General Air Sampling Guidelines (PDF)

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Courtesy of US EPA - Environmental Protection Agency

This Standard Operating Procedure (SOP) provides guidance in developing and implementing sampling plans to assess the impact of hazardous waste sites on ambient air. It presents the United States Environmental Protection Agency/Environmental Response Team's (U.S. EPA/ERT's) approach to air sampling and monitoring and identifies equipment requirements. It is not within the scope of this SOP to provide a generic air sampling plan. Experience, objectives, site characteristics, and chemical characteristics will dictate sampling strategy. This SOP does not address indoor air sampling. Two basic approaches can be used to assess ambient air (also referred to as air pathway assessments): modeling and measurements. The modeling approach initially estimates or measures the overall site
emission rate(s) and pattern(s). These data are input into an appropriate air dispersion model, which predicts either the maximum or average air concentrations at selected locations or distances during the time period of concern. This overall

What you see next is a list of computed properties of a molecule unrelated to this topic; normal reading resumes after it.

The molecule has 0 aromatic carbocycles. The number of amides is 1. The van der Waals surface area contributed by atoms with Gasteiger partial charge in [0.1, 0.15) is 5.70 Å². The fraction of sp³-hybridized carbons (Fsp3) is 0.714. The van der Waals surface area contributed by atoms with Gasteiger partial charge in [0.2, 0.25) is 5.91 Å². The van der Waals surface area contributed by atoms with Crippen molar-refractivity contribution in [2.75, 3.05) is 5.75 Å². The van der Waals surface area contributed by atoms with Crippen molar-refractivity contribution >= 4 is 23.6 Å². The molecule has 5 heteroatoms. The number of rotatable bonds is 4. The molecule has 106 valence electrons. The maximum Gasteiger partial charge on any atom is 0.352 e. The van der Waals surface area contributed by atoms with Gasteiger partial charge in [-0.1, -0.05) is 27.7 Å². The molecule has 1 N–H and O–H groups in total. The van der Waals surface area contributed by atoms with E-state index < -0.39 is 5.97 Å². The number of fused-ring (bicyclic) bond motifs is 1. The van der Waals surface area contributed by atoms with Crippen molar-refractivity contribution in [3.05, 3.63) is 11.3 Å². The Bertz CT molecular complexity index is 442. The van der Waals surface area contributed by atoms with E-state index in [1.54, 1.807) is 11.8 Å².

modeling strategy is presented in the first three volumes of the Air Superfund National Technical Guidance Series on Air Pathway Assessments(1,2,3).

Specific applications of this strategy are presented in several additional Air Superfund Technical Guidance documents(4).  The measurement approach involves actually measuring the air impact at selected locations during specific time periods. These measurements can be used to document actual air impacts during specific time intervals (i.e., during cleanup operations) or to extrapolate the probable 'worst case' concentrations at that and similar locations over a longer time period than was sampled.

This SOP addresses issues associated with this second assessment strategy. This SOP also discusses the U.S. EPA/ERT's monitoring instruments, air sampling kits, and approach to air sampling and monitoring at hazardous waste sites. These are standard (i.e., typically applicable) operating procedures which may be varied or changed as required, depending on site conditions, equipment limitations, or limitations imposed by the procedure. In all instances, the ultimate procedures employed should be documented and associated with the final report.

Mention of trade names or commercial products does not constitute U.S. EPA endorsement or recommendation for use.

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